There is a reason to hope. A World Bank-funded three-town pilot project called the Karnataka Urban Water Sector Improvement Project (KUWSIP) was launched in the demo-zones of Hubli-Dharwad, Belagavi and Gulbarga in 2004. Over the last decade, this project has indicated that setting a volumetric tariff and metering households have helped in flat-lining demand at about 100 lpcd in Hubli, and 80-90 lpcd in Gulbarga, lower than the 135 lpcd benchmarks. Losses through leakages and unauthorized connections have come down from 50 to 7% and there has been ~ 80% operational cost recovery from revenues. Interestingly, because these zones were getting 24*7 water supply, it’s possible to examine demand rates here as real-time feedback on how much water needs to be supplied to the system.
What was the zone impact?
“Contrary to popular belief and bureaucratic idiosyncrasies, 24*7 water supply schemes don’t translate into more consumption or higher tariffs,” says Bhargava. In fact, the project report shows how “about 20% of the customers in Hubli and Belgaum, 24% in Dharwad, and 21% in Gulbarga were paying the lifeline tariff of Rs 48 ($0.70) per month”, while the rest paid as per the volumes they consumed. The project claims to have particularly benefited the poor who are now getting a 24*7 supply with better quality and lower prices.
Granted these are Shimla-like zones of impact, limited in number and diversity. But “it’s a demonstration of how tariffs can be designed and implemented in a way that conserves demand,” says Ramanujam.
“Consumers in these areas have capped their demand at 10kl a month and pay less than before. We can infer that potentially, the poor who are capping their demand are using that money and time to fulfill other essential needs.”
In 2015, the DJB reported a spike in revenue by Rs 178 crore (~$26 million) despite announcing an incremental block tariff for water charges the year before. The DJB itself largely attributed this to increased metering units and the ease of bill payment. It also promised a 7-year guarantee on faulty meters and focused on regulating unauthorized connections and bringing them into the tariff net by reducing the cost of regularising a connection.
This isn’t to say that urban water improvement projects are without their Capex component. However, these projects are trying to move in a direction where laying pipework for supply is accompanied by a substantial investment towards the utility’s functions, creating a culture of consistent billing and payment, and untangling water from the accounting web to determine real-time costs and revenues.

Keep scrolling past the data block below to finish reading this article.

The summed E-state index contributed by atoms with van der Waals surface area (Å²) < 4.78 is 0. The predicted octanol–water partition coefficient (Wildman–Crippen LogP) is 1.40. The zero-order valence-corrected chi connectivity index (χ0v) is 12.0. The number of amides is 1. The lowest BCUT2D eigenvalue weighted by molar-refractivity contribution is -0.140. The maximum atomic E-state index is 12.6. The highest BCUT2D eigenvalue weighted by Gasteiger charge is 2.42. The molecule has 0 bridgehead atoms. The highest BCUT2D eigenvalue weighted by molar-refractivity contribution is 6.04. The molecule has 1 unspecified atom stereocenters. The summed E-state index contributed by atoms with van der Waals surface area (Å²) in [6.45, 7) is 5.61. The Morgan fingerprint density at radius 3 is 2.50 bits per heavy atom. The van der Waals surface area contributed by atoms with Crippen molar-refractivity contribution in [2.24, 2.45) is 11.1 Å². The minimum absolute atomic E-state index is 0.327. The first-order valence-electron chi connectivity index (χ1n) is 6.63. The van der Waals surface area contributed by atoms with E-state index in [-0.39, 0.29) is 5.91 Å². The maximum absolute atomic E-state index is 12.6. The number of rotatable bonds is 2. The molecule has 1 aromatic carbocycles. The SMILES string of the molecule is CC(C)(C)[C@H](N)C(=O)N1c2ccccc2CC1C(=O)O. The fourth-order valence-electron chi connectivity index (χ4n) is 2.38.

“It also helps that in a public-private partnership, the revenue of the private operator depends on their billing efficiency,” says Bhargava. A company like SUEZ knows that they only get paid when they focus on proper metering and billing, which, in turn, can impact the level of consumption and manage demand in the long run. The current slew of 24*7 water supply projects in India is beginning to see the benefits of this nuts-and-bolts approach.
The sting in the tail is that setting tariffs will remain a political punching bag between parties, and private involvement in water projects will carry with it a whiff of good Soviet-era hand-wringing. Inefficiencies in these projects also creep in when utility staff refuses to train under a private operator. For instance, the Malviya Nagar Water Service’s Google page is riddled with grievances left hanging in the air. Malviya Nagar in Delhi was one of the project zones where the foundation for 24*7 quality water supply was laid in 2014. SUEZ was an implementing partner and in-charge of metering, billing and setting up grievance redressal mechanisms.
The DJB officials refused to train under the private operator. They opposed any kind of privatization of services,” says an indignant Bhargava, who was the chief engineer for the project. The backlash against private management of water has been global and has led to ‘remunicipalisation’ (‘wrestling’ back control of water services from private players to public authorities) in cities like La-Paz, Buenos Aires, Budapest, Kuala Lumpur and Bogota, with complaints of stiff tariffs, corruption, low-quality supply and hurting the interests of the poor.